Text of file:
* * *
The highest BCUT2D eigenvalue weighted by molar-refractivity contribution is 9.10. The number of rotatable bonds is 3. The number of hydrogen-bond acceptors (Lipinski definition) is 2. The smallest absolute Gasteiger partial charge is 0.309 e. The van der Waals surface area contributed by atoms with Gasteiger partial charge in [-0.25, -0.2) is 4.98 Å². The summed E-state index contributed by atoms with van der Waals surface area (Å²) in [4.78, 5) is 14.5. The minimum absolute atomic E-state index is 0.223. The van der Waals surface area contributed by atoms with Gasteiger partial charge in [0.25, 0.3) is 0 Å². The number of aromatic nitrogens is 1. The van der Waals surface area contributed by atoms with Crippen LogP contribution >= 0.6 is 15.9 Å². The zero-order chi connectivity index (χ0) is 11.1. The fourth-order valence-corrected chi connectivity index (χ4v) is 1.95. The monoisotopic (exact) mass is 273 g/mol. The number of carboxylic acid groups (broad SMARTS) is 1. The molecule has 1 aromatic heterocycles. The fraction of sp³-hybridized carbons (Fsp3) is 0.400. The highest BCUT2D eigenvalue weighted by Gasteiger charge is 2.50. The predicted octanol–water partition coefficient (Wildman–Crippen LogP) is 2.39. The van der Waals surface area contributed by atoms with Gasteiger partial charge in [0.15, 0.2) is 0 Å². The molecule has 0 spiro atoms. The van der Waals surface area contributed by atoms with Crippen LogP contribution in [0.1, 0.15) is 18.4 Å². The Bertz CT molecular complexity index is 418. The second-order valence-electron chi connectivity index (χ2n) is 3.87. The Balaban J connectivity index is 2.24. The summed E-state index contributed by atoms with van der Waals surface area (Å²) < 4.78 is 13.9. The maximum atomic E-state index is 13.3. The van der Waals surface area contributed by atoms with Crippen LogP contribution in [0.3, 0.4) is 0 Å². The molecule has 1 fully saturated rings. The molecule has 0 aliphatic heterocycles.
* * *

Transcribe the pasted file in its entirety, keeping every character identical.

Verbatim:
The highest BCUT2D eigenvalue weighted by molar-refractivity contribution is 9.10. The number of rotatable bonds is 3. The number of hydrogen-bond acceptors (Lipinski definition) is 2. The smallest absolute Gasteiger partial charge is 0.309 e. The van der Waals surface area contributed by atoms with Gasteiger partial charge in [-0.25, -0.2) is 4.98 Å². The summed E-state index contributed by atoms with van der Waals surface area (Å²) in [4.78, 5) is 14.5. The minimum absolute atomic E-state index is 0.223. The van der Waals surface area contributed by atoms with Gasteiger partial charge in [0.25, 0.3) is 0 Å². The number of aromatic nitrogens is 1. The van der Waals surface area contributed by atoms with Crippen LogP contribution >= 0.6 is 15.9 Å². The zero-order chi connectivity index (χ0) is 11.1. The fourth-order valence-corrected chi connectivity index (χ4v) is 1.95. The monoisotopic (exact) mass is 273 g/mol. The number of carboxylic acid groups (broad SMARTS) is 1. The molecule has 1 aromatic heterocycles. The fraction of sp³-hybridized carbons (Fsp3) is 0.400. The highest BCUT2D eigenvalue weighted by Gasteiger charge is 2.50. The predicted octanol–water partition coefficient (Wildman–Crippen LogP) is 2.39. The van der Waals surface area contributed by atoms with Gasteiger partial charge in [0.15, 0.2) is 0 Å². The molecule has 0 spiro atoms. The van der Waals surface area contributed by atoms with Crippen LogP contribution in [0.1, 0.15) is 18.4 Å². The Bertz CT molecular complexity index is 418. The second-order valence-electron chi connectivity index (χ2n) is 3.87. The Balaban J connectivity index is 2.24. The summed E-state index contributed by atoms with van der Waals surface area (Å²) < 4.78 is 13.9. The maximum atomic E-state index is 13.3. The van der Waals surface area contributed by atoms with Crippen LogP contribution in [0.3, 0.4) is 0 Å². The molecule has 1 fully saturated rings. The molecule has 0 aliphatic heterocycles.